Is Joe Tryon's Draft Assessment Ready to Explode? This Guy Thinks So

The former UW edge rusher might be the highest drafted Husky this month.

Joe Tryon shrunk an inch and dropped 11 pounds since he began letting NFL talent scouts get a close-up look at him, which is often the case because college programs tend to inflate their guys just a tad to give them an edge.

With an inch here and a couple pounds there, they make their guys look and feel bigger than they are and try to get in the heads of the opposition.

However, Tryon's draft stock keeps rising. 

This is no illusion.

In fact, the former University of Washington edge rusher just might find his NFL assessment about to take a hefty jump, if not explode, now that the nationwide Pro Day has come and gone.

Not one to regularly beat his own drum — remember, he doesn't care all that much whether he's a first-rounder or not — the now  6-foot-4, 251-pound Tryon in ever so subtle fashion let everyone know how fast his 40-yard dash time went this week at Dempsey Center.

Ah, 4.5 seconds.

Tryon was a bit faster than some of those well-thought-of cornerbacks he played with and who are now getting their own NFL draft inspection.

Which is why draft analysts like Emory Hunt, a former Louisiana-Lafayette running back turned expert college football prognosticator all of sudden is talking up the former Husky from Renton, Washington.

"When people describe edge rushers, when they talk about what they want, they want somebody long, somebody athletic, somebody that has twitch, somebody that is good at both ends of defense and they want somebody who has upside," Hunt told Big Blue View, which covers the New York Giants. "Well damn, that sounds like Joe Tryon. Judging by how he finished 2019, he plays the game a lot like Montez Sweat."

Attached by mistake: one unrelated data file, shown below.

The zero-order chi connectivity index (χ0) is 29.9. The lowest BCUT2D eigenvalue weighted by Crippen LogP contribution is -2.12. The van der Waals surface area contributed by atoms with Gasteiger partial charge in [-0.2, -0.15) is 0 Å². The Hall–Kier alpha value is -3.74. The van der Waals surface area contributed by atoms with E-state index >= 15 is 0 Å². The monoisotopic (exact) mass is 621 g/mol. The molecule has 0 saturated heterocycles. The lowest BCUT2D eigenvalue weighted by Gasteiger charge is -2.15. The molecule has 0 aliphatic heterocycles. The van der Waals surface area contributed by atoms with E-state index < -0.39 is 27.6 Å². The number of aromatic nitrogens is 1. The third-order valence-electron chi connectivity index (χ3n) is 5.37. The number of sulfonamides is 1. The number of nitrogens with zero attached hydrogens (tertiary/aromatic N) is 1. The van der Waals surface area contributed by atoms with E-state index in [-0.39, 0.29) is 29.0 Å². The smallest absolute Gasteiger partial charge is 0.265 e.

That's Montez Sweat, as in two-year Washington Football Team starter, the 6-foot-6, 262-pound guy who ran a 4.41 combine 40, which was the fastest ever recorded for a defensive lineman. 

Tryon currrently turns up in mock drafts as a low first-rounder or high second-rounder, usually trailing former UW defensive tackle Levi Onwuzurike in where they'll end up.

Hunt, who's no follow-the-pack analyst, thinks people are just now catching on to Tryon, who has muscled up while shedding those 11 pounds and has a track record that should  

"Had Tryon played [in 2020], everyone would be talking about him and putting him in their first round," the analyst said. 

Hunt won't be surprised to see Tryon's Pro Day performance create a groundswell of interest in him and send him up the charts some. He called it a herd mentality that happens every year.

"When he tests through the room, next thing you know Daniel Jeremiah [of NFL Networks] will tweet out, 'Oh, wow, Tryon tested really well and he should be talked about int he first round,' " Hunt said. "All of the lemmings of draft Twitter will start talking about that as well. And next week, you'll see Tryon jump into everyone's first round mock draft."

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